Following are the lists that are excluded from RBI’s Sandbox testing:

Lists that are excluded from RBI's Sandbox testing

What are the features and benefits of a regulatory sandbox for Fintech?

The setting up of regulatory sandbox can be beneficial in many ways. Some of them are discussed below:

  • Regulatory sandbox promotes the approach of “learning by doing”. The regulators can get first-hand evidence of the benefits and risks associated with emerging technologies, thereby allowing them to take a considered view on the regulatory changes that may be required to support innovations. Banks also can improve their understanding through it.
  • The users of regulatory sandbox can test the viability of a product without a large and expensive roll out if the product consists of the potential to be successful.
  • Fintech provides solutions that can further financial inclusion in a considerable manner. The regulatory sandbox can improve the pace of innovation and improve the financial reach.
  • The regulatory sandbox can provide better outcomes for consumers through an increased number of products and services, reduced costs and access to financial services in a significant way.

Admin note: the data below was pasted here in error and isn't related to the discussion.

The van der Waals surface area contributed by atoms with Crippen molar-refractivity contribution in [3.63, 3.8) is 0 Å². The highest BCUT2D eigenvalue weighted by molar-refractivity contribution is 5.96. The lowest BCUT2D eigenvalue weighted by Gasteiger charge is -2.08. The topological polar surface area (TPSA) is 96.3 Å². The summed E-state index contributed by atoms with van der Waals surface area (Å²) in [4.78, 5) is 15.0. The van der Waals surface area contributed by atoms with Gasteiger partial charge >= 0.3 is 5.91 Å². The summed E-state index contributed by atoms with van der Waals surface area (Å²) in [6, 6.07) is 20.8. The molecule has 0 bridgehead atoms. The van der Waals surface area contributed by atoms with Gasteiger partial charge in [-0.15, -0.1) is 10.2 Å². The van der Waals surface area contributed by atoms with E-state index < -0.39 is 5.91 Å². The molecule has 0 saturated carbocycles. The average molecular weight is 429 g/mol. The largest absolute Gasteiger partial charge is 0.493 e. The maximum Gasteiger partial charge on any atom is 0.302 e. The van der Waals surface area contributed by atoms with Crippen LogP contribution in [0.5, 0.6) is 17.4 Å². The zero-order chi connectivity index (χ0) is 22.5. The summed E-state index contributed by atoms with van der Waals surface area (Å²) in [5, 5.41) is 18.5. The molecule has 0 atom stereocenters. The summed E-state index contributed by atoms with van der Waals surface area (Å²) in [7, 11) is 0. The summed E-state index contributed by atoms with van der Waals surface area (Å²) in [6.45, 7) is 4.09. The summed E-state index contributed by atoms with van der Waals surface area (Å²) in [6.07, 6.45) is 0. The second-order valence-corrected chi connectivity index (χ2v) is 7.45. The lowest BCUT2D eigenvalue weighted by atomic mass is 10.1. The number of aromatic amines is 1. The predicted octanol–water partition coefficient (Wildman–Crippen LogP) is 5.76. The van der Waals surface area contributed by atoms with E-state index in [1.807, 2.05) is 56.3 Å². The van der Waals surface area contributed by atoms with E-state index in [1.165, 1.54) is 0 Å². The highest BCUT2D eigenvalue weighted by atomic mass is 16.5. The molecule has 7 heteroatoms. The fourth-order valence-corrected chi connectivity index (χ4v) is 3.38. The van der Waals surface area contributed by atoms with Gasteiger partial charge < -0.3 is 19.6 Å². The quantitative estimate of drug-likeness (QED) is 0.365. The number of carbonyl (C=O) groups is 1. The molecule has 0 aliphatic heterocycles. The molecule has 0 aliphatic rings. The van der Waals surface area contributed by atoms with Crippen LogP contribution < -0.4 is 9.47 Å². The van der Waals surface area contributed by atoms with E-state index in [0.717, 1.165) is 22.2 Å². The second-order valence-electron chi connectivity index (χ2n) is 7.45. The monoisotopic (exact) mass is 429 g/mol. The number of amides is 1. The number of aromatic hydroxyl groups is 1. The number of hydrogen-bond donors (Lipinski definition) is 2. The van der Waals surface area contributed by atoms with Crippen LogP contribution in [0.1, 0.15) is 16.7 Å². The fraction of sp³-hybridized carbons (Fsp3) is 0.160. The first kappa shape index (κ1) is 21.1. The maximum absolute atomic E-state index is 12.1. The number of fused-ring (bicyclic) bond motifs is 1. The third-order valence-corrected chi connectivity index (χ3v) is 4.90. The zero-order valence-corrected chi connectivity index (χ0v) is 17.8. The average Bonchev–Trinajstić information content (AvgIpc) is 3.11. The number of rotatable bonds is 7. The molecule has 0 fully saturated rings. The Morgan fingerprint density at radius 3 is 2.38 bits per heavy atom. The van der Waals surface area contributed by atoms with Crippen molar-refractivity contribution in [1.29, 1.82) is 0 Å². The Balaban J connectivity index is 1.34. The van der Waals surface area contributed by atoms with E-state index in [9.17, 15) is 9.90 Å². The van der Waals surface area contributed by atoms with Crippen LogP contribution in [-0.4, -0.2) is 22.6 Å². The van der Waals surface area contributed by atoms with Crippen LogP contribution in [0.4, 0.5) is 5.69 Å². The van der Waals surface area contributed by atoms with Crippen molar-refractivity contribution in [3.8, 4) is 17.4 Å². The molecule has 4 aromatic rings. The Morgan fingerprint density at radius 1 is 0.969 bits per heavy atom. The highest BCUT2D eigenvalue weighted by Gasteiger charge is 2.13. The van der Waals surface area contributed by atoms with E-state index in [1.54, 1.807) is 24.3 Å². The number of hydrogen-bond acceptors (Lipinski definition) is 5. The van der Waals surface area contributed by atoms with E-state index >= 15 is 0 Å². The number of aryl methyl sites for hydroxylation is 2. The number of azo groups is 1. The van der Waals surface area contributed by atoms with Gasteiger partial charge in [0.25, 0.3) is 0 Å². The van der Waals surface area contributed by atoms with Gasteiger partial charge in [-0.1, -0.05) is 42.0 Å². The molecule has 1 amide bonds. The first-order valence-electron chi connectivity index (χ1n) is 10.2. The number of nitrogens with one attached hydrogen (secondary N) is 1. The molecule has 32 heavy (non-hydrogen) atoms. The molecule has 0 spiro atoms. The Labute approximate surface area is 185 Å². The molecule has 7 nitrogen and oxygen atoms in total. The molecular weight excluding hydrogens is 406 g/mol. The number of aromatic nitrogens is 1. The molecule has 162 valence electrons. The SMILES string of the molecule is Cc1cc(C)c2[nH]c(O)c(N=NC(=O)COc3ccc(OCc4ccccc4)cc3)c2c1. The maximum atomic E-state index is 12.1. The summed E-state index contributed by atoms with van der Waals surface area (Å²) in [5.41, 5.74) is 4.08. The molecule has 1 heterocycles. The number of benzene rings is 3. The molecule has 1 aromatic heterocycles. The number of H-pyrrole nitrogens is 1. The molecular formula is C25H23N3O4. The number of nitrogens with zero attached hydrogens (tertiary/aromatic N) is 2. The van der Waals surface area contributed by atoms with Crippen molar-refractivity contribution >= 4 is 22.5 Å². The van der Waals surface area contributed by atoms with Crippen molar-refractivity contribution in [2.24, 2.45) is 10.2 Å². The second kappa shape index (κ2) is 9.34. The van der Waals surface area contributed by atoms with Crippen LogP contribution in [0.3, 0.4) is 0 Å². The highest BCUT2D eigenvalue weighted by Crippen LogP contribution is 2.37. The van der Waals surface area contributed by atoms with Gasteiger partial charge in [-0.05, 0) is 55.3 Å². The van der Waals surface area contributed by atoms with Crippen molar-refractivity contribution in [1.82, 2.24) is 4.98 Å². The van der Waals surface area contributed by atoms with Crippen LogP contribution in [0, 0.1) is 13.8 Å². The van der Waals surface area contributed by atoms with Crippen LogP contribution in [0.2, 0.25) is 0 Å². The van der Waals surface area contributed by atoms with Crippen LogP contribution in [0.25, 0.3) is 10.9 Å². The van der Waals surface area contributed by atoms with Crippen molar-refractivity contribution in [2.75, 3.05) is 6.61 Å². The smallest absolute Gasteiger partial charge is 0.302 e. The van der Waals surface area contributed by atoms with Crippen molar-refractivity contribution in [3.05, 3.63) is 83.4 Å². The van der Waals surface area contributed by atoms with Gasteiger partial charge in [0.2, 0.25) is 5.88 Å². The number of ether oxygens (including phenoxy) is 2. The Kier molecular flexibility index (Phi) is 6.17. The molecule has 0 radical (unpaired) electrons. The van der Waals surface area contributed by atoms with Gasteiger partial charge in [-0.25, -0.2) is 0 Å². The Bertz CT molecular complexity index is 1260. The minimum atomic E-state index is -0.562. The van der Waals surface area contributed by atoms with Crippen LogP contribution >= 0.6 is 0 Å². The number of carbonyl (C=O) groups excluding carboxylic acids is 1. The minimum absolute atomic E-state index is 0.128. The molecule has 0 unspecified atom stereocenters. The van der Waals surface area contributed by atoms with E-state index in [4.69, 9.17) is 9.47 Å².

• The regulatory sandbox shall help in providing a space for increased efficiency, better management of risks and providing new and better scope of opportunities for customers.
  • The sandbox intends to improve access to supervisory authorities by forming one point of contact.

Regulatory Sandbox for fintech: A Global Perspective

The regulatory sandbox was implemented by the United Kingdom in 2015, and after that, a lot of countries have followed suit and implemented regulatory sandbox.

Singapore started the process of building a framework around sandbox in 2016. In 2017 the Australian Securities and Investment Commission allowed fintechs to test services under the guidelines for 12 months. In the same year, Bahrain also came up with a Fintech sandbox permitting its fintechs to test their innovations under specific categories without any necessary regulations for nine months. 

Hong Kong’s first regulatory sandbox for fintech was launched in 2016, but following feedback from its community, another version of it was launched in the following year. Many other countries are also working on the idea of fintech sandboxes.

Conclusion

The regulatory sandbox for fintech is expected to bring positive development in the fintech industry going ahead. They are the catalyst to innovation and protect consumers and bring in practical and progressive regulations. The Reserve Bank of India is about to bring in a balance between innovation and regulation, which is very much needed. It shall drive the fintech industry to stretch to its full potential.
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Ashish M. Shaji

Ashish M. Shaji has done his graduation in law (BA. LLB) from CCS University. He has keen interests in doing extensive research and writing on legal subjects especially on criminal and corporate law. He is a creative thinker and has a great interest in exploring legal subjects.